.. to that fair Isle I sail in dreams of plenty ...

When I started this site many years ago, it was as a vehicle within which I could upload my recorded songs. Has music been a success story? Not in any commercial sense but that’s not to dismiss commercial – being commercial indicates a popularity due to the songs resonating with others. My songs resonated with me when I wrote them and eventually became what is presented here.

Without that creative outlet I don’t know how much of my tattered sanity would remain. I’m quite comfortable with ‘having had a go’, regardless of commercial success, just as my brief forays into acting were good for me to do – a way of stretching the boundaries.

‘You’ve got to have an interest.’ is true for those of us not completely weighed down by the struggle to survive. Music, the creativity of a changing garden and a consistent sense of mystery along with some minor knowledge of there being much more to our existence than meets the eye – these are constant companions.

I turn away, as best I can, from the obscenities of life in a time of post 9/11, perpetual War on Terror, and the resulting waves of refugees pouring into the seas around Europe as their own societies are devastated in the name of a ‘freedom’ which is itself a hollow nonsense.

I go back to a Syria of three and a half thousand years ago when a mass migration of people made their way to Troy, in what is now known as Turkey. From there, some portion of those people, at a later date, made their way to Britain.

This is a hidden history in the sense of not being well known but this wasn’t always the case. The simple - but not only reason - for this dismissal of the British history of that time was that the city of Troy, considered legend, wasn’t discovered until the 1920’s and if Troy is legend then that British history, whose kings of old trace their lineage to this migration, must also be considered a fabrication.

I’d have thought that this re-discovery of Troy would have a prompted another look at early British history but it hasn’t happened to any degree which would have the established opinion changed.

Having read Velikovsky’s ‘Worlds in Collision’, that date of approximately 1500 B.C. – when this mass migration is supposed to have taken place – resonates. Velikovsky presents evidence of a planetary body passing close enough to Earth at the time of the Exodus to cause devastation in parts of our planet.

Being originally Welsh and now having some time to follow my inclinations, I’ll pursue these lines of inquiry and put together a time line over which people and events will take their place.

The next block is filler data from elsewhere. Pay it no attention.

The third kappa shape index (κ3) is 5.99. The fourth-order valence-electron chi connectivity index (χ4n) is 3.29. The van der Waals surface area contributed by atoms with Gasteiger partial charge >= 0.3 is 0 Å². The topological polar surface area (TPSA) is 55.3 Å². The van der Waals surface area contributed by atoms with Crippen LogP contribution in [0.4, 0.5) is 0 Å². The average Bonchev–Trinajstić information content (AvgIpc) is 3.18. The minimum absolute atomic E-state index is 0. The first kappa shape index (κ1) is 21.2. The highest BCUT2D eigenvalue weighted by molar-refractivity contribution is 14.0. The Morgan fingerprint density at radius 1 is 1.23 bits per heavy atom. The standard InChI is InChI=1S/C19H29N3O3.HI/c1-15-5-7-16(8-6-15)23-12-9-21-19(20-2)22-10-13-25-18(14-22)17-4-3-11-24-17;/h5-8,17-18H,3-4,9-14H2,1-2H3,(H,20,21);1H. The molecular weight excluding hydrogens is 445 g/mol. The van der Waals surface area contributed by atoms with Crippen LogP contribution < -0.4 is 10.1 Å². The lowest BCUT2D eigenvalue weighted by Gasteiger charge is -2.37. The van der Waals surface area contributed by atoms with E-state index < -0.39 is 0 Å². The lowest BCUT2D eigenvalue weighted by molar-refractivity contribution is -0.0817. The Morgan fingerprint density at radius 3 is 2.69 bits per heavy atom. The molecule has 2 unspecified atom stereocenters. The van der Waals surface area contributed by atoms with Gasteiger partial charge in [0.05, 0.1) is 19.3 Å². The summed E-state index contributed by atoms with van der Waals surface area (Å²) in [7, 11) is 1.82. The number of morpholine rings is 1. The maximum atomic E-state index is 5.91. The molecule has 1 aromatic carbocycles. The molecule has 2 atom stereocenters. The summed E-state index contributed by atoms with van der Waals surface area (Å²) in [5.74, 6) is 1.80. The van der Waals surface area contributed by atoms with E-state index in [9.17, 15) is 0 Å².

As to why a history should be hidden – prejudice, political expedience, greed, corruption and vested interest. Same old story.

When laid up with a broken foot last year, I re-read the Mabinogion – Welsh myth and legend. I still found it difficult to make much sense of those wondrous tales, of other worldly powers, of treachery and courage and of time stood still. And of real magic.

Many years ago, I played the son of a sea god for a radio play which was based upon a story from the Mabinogion. I don’t think I did a very good job – a bit difficult to put oneself in the mindset of such a being - but that’s not really the point. There’s a reality about such stories which mirrors the Aboriginal Dreamtime ‘other dimension’ quality.

In the mid 1800’s the speaking of Welsh was forbidden in schools within Wales and to reinforce this message a wooden board called a ‘Welsh not’ was employed. A bit like a nasty version of ‘pass the parcel’, this piece of board, with a rope attached, moved from pupil to pupil, if a Welsh word was uttered, and hung around the neck. The last pupil to wear the ‘Welsh not’ before school broke up for the day got a thrashing.

As for writing in the Welsh language - that started centuries earlier and the first to make an outright attempt to suppress the Welsh language was Richard ll (1367 – 1400). He attempted to prohibit writing in Wales. His successor and cousin, Henry Bolingbroke, deposed Richard in 1399 and became Henry IV. He continued with that strategy.

Suppress the language, suppress the history.

So it’s a bit of a detective story with sources to check and leads to follow and to put me in good stead for a later voyage back to the ‘Land of my Fathers.’